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Does the following hold $\forall a,b,c,d\in\mathbb R$? $$\quad\left\lfloor{\frac{a+b+c+d}{4}}\right\rfloor=\left\lfloor\frac{\left\lfloor{\frac{a+b}{2}}\right\rfloor+\left\lfloor{\frac{c+d}{2}}\right\rfloor}{2}\right\rfloor?$$


It seems like it's enough to restrict $a,b,c,d$ to $[0,4)$, and then we can do a case analysis for all possible values of $\left\lfloor{\frac{a+b}{2}}\right\rfloor,\left\lfloor{\frac{c+d}{2}}\right\rfloor$.

Is there a simpler way?


As suggested in a comment, an equivalent questions is whether the following holds for all $x,y\in\mathbb R$:

$$\left\lfloor\frac{x+y}{2}\right\rfloor = \left\lfloor\frac{\left\lfloor x\right\rfloor+\left\lfloor y\right\rfloor}{2}\right\rfloor.$$


As suggested in the answer (and one of the comments), this fails, e.g., for $a=2.5, c=1.5, b,d=0$.

A followup question:

Does the equality hold for all $a,b,c,d\in\mathbb N$?

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    $\begingroup$ Define $x:=\frac{a+b}{2},\,y:=\frac{c+d}{2}$ to halve the number of variables. $\endgroup$
    – J.G.
    Jan 7 at 17:16
  • $\begingroup$ @J.G. - good point, thanks. $\endgroup$
    – M A
    Jan 7 at 17:22
  • $\begingroup$ When executing FullSimplify[Floor[(a+b+c+d)/4]-Floor[(Floor[(a+b)/2]+Floor[(c+d)/2])/2]] I did not obtain zero, which might be a first indicator that your identity does not hold. $\endgroup$ Jan 7 at 17:24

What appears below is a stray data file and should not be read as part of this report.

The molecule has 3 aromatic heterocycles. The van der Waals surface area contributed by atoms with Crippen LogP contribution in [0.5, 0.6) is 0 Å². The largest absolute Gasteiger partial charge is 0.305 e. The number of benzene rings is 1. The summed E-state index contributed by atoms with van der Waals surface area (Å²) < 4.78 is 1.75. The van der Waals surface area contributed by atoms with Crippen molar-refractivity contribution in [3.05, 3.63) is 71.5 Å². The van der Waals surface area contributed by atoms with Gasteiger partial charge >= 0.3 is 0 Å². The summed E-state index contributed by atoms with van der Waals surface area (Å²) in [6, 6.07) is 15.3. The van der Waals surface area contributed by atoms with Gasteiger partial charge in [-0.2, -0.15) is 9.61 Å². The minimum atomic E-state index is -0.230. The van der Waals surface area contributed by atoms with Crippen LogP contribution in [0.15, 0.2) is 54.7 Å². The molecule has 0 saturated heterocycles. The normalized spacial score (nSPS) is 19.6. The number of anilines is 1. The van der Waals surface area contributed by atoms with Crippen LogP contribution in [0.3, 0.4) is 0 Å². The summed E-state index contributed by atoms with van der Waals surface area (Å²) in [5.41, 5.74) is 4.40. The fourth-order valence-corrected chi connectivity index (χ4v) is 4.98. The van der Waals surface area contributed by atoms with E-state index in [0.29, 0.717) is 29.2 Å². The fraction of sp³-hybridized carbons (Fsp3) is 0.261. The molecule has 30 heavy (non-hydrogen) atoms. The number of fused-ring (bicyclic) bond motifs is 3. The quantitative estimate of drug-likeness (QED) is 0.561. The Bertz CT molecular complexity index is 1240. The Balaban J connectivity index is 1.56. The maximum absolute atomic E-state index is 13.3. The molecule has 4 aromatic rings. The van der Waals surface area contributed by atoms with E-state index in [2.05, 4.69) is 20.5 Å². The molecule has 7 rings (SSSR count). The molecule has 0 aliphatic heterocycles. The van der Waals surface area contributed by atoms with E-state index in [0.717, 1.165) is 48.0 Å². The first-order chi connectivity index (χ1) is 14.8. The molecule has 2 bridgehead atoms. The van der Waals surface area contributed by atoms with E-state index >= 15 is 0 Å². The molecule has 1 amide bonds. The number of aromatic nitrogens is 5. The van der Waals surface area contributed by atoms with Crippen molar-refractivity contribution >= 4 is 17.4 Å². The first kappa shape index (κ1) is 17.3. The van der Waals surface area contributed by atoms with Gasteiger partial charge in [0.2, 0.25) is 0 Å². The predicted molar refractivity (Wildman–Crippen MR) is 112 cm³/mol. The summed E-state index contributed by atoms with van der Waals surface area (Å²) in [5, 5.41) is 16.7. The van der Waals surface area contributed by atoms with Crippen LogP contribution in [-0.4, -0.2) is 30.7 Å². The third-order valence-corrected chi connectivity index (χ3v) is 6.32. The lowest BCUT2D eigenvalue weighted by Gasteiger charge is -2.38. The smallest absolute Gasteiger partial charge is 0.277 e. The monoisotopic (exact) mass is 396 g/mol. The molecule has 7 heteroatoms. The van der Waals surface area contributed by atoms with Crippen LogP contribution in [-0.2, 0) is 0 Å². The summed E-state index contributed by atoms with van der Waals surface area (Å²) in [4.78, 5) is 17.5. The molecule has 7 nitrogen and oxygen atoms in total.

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    $\begingroup$ This fails for $(a,b,c,d)=(0,2.2,0,1.8)$. $\endgroup$ Jan 7 at 17:25
  • $\begingroup$ @EldarSultanow - thanks. Which software is this? $\endgroup$
    – M A
    Jan 7 at 17:41

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The result is false. As pointed out by J.G., we can apply change of variable $x=\frac{a+b}{2}$ and $y=\frac{c+d}{2}$ to get:

\begin{equation*} \lfloor \frac{x+y}{2}\rfloor = \lfloor \frac{ \lfloor x \rfloor+\lfloor y\rfloor}{2}\rfloor \end{equation*}

But this cannot hold for every real $x$ and every real $y$: just put $x=2.5$ and $y=1.5$ for example.

Edit:

If $a$, $b$, $c$, and $d$ are all positive integers, we can just make sure $a+b=5$ and $c+d=3$ to get $x=2.5$ and $y=1.5$ so that the result fails even if we assume they are all positive integers.

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